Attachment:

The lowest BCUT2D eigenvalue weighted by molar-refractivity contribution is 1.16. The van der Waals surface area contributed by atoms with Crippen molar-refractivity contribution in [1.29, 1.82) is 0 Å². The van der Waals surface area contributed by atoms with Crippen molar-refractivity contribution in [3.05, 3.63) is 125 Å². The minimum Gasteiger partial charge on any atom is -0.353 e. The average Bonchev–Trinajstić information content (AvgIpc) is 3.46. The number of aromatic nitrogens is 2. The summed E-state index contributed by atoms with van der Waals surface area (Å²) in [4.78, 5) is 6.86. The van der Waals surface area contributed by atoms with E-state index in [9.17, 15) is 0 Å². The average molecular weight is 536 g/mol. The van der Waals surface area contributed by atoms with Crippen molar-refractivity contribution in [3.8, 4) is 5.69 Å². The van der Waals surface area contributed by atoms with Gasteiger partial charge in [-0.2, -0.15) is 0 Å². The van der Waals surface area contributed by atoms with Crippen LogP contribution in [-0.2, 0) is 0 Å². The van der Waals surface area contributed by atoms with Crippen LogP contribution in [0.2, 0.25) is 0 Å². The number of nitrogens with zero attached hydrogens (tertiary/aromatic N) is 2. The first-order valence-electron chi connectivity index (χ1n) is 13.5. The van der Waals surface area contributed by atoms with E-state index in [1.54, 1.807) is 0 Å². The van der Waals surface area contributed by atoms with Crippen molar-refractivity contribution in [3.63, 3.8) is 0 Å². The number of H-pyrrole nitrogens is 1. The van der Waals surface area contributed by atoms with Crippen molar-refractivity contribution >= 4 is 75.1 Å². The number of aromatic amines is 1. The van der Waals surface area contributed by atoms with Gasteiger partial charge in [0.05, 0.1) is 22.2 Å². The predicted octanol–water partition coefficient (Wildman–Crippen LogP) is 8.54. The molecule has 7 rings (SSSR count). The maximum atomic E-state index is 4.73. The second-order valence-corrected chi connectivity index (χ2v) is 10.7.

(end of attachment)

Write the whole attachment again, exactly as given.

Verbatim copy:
The lowest BCUT2D eigenvalue weighted by molar-refractivity contribution is 1.16. The van der Waals surface area contributed by atoms with Crippen molar-refractivity contribution in [1.29, 1.82) is 0 Å². The van der Waals surface area contributed by atoms with Crippen molar-refractivity contribution in [3.05, 3.63) is 125 Å². The minimum Gasteiger partial charge on any atom is -0.353 e. The average Bonchev–Trinajstić information content (AvgIpc) is 3.46. The number of aromatic nitrogens is 2. The summed E-state index contributed by atoms with van der Waals surface area (Å²) in [4.78, 5) is 6.86. The van der Waals surface area contributed by atoms with E-state index in [9.17, 15) is 0 Å². The average molecular weight is 536 g/mol. The van der Waals surface area contributed by atoms with Crippen molar-refractivity contribution in [3.8, 4) is 5.69 Å². The van der Waals surface area contributed by atoms with Gasteiger partial charge in [-0.2, -0.15) is 0 Å². The van der Waals surface area contributed by atoms with Crippen LogP contribution in [-0.2, 0) is 0 Å². The van der Waals surface area contributed by atoms with Crippen LogP contribution in [0.2, 0.25) is 0 Å². The number of nitrogens with zero attached hydrogens (tertiary/aromatic N) is 2. The first-order valence-electron chi connectivity index (χ1n) is 13.5. The van der Waals surface area contributed by atoms with E-state index in [1.54, 1.807) is 0 Å². The van der Waals surface area contributed by atoms with Crippen molar-refractivity contribution in [3.63, 3.8) is 0 Å². The number of H-pyrrole nitrogens is 1. The van der Waals surface area contributed by atoms with Crippen molar-refractivity contribution >= 4 is 75.1 Å². The number of aromatic amines is 1. The van der Waals surface area contributed by atoms with Gasteiger partial charge in [0.05, 0.1) is 22.2 Å². The predicted octanol–water partition coefficient (Wildman–Crippen LogP) is 8.54. The molecule has 7 rings (SSSR count). The maximum atomic E-state index is 4.73. The second-order valence-corrected chi connectivity index (χ2v) is 10.7.